“Every bout was tough. I had got the better of Nigeria’s Odunayo Adekuoroye after I had lost to her in the finals of the 2018 Commonwealth Games,” gushes Pooja reliving her World Championship achievement. 

However, her ‘Budapest Glory’ cannot obliterate her biggest low point of her wrestling career when she was forced out of competitive wrestling for two years (2015 and 2016) after she sustained a career-threatening knee injury while training at SAI, Lucknow. Pooja underwent a surgery in Mumbai in May 2015 but her pain did not subside, followed by an extensive rehab. She underwent another surgery after one and a half years in Mumbai in December 2016 and this time around the surgery was a successful. 

It was a phase I cannot forget easily. There were times when I could stand properly. Those two years derailed my wrestling career, but I was determined to return to the mat and soon made my comeback in the 2017 Pro Wrestling League. 

“Although the government took care of my treatment costs, I had to pay all the rehab costs in Mumbai on my own – as you know Mumbai is an expensive city and paying for rent and physio was a tough ask. My dad (Ajmer Singh) is a tractor driver at the Haryana Animal Husbandry Centre and he found it tough to manage things – even I was on leave without pay for a long time owing to the rehab phase,” says Pooja with a tinge of emotion. 

Dhanda

The soft-spoken grappler misses her mom’s home cooked food while being away from home for long periods owing to national camps and tournaments. “I love whatever my mom cooks – I relish her Sarsa Ka Saag and Matar Paneer”.  

Not many know that Pooja was a top-level judoka before she dabbled into wrestling. She had won a bronze medal at the 2007 Asian Cadet Judo Championship in Hyderabad and won gold at the 2008 Asian Cadet Judo Championship in Yemen besides bagging several national-level medals. She reminisces her early days in wrestling:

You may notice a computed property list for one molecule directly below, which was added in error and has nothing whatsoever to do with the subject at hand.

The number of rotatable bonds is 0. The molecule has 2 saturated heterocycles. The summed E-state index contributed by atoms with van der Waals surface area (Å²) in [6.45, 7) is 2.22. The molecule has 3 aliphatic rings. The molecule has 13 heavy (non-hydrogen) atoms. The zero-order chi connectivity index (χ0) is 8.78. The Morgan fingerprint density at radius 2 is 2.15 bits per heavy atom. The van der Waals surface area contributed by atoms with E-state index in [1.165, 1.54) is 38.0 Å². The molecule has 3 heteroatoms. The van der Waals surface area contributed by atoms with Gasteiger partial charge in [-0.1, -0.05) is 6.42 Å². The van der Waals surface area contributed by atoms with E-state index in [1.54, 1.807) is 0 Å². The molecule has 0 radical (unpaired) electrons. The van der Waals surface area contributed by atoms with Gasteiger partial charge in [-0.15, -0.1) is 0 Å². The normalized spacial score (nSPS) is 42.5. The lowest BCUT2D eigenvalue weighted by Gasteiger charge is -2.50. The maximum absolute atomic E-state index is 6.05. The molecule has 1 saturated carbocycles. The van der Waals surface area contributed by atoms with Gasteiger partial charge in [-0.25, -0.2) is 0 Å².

Judo was my first passion and I used to practice judo at Mahabir Stadium, Hisar but soon I developed interest for wrestling and starting training under wrestling coach Subash Chander Soni at Hisar.

The 25-year-old grappler is aware of her improvement areas she needs to focus on so that she can be at her peak form at the 2019 World Wrestling Championship. “I want to improve on my bronze medal effort in the 2018 World Wrestling Championship this time around, but it will not be easy as 59-kg category is loaded with redoubtable grapplers. I’m working on my leg defence and enhancing strength of my upper body, which had come down due to my shoulder injury,” she quips.

Last year, Tata Motors joined hands with the Wrestling Federation of India to promote the sport and to help wrestlers achieve their goal. The tie-up, which remains the biggest non-cricketing association in India, was first of its kind.

“Ever since Tata Motors got associated with Indian wrestling, it has not only benefitted the wrestlers but also the sport itself,” Pooja reveals. “The programme has funded the elite wrestlers’ training needs, which includes providing foreign coaches, foreign trips and camps for international exposure. In short, they have provided everything a wrestler requires, and that has indeed been very helpful.”

Indian wresting has seen a slew of country’s top wrestlers get hitched to fellow wrestlers. Olympic medallist Sakshi Malik and Vineesh Phogat got married to Satyawart Kadian and Somveer Rathi. Any plans to marry a wrestler? “I don’t see myself marrying a wrestler though we don’t know what plans destiny has for me,” she signs off with a grin.

Suhrid Barua
Suhrid Barua
Hailing from Guwahati in the North-Eastern part of the country, and based in New Delhi, Suhrid Barua has an unbridled passion for sports writing (be it any sports discipline) - he has worked for various media houses (print and online). Sports writing for him is like gulping down a bar of chocolate.